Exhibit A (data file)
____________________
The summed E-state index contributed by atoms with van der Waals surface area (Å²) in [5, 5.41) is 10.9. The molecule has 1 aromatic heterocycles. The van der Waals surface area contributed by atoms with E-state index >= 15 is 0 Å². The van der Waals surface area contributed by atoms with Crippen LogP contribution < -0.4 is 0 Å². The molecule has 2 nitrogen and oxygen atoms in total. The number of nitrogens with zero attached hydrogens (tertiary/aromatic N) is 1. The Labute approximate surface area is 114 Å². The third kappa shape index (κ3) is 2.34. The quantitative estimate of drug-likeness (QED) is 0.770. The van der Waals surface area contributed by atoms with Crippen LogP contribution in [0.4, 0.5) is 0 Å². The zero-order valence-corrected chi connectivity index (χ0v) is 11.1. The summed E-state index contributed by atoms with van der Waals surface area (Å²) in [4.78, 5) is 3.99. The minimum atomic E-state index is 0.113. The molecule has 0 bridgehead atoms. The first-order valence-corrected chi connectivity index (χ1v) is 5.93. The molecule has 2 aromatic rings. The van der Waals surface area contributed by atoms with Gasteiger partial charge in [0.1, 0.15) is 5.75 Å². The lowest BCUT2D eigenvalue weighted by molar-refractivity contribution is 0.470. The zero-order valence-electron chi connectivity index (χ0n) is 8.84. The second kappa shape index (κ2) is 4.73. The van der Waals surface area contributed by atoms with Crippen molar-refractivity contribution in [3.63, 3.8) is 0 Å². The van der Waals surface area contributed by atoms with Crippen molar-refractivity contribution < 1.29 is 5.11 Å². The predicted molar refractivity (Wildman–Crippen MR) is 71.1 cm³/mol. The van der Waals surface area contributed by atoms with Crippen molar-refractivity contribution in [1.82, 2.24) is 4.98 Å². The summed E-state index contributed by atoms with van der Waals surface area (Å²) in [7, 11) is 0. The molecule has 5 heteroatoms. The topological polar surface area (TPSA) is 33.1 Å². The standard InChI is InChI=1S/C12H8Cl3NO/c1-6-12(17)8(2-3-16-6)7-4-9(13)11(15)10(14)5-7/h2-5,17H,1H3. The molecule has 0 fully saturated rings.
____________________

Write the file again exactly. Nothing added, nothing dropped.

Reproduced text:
The summed E-state index contributed by atoms with van der Waals surface area (Å²) in [5, 5.41) is 10.9. The molecule has 1 aromatic heterocycles. The van der Waals surface area contributed by atoms with E-state index >= 15 is 0 Å². The van der Waals surface area contributed by atoms with Crippen LogP contribution < -0.4 is 0 Å². The molecule has 2 nitrogen and oxygen atoms in total. The number of nitrogens with zero attached hydrogens (tertiary/aromatic N) is 1. The Labute approximate surface area is 114 Å². The third kappa shape index (κ3) is 2.34. The quantitative estimate of drug-likeness (QED) is 0.770. The van der Waals surface area contributed by atoms with Crippen LogP contribution in [0.4, 0.5) is 0 Å². The zero-order valence-corrected chi connectivity index (χ0v) is 11.1. The summed E-state index contributed by atoms with van der Waals surface area (Å²) in [4.78, 5) is 3.99. The minimum atomic E-state index is 0.113. The molecule has 0 bridgehead atoms. The first-order valence-corrected chi connectivity index (χ1v) is 5.93. The molecule has 2 aromatic rings. The van der Waals surface area contributed by atoms with Gasteiger partial charge in [0.1, 0.15) is 5.75 Å². The lowest BCUT2D eigenvalue weighted by molar-refractivity contribution is 0.470. The zero-order valence-electron chi connectivity index (χ0n) is 8.84. The second kappa shape index (κ2) is 4.73. The van der Waals surface area contributed by atoms with Crippen molar-refractivity contribution in [3.63, 3.8) is 0 Å². The van der Waals surface area contributed by atoms with Crippen molar-refractivity contribution < 1.29 is 5.11 Å². The predicted molar refractivity (Wildman–Crippen MR) is 71.1 cm³/mol. The van der Waals surface area contributed by atoms with Crippen molar-refractivity contribution in [1.82, 2.24) is 4.98 Å². The summed E-state index contributed by atoms with van der Waals surface area (Å²) in [7, 11) is 0. The molecule has 5 heteroatoms. The topological polar surface area (TPSA) is 33.1 Å². The standard InChI is InChI=1S/C12H8Cl3NO/c1-6-12(17)8(2-3-16-6)7-4-9(13)11(15)10(14)5-7/h2-5,17H,1H3. The molecule has 0 fully saturated rings.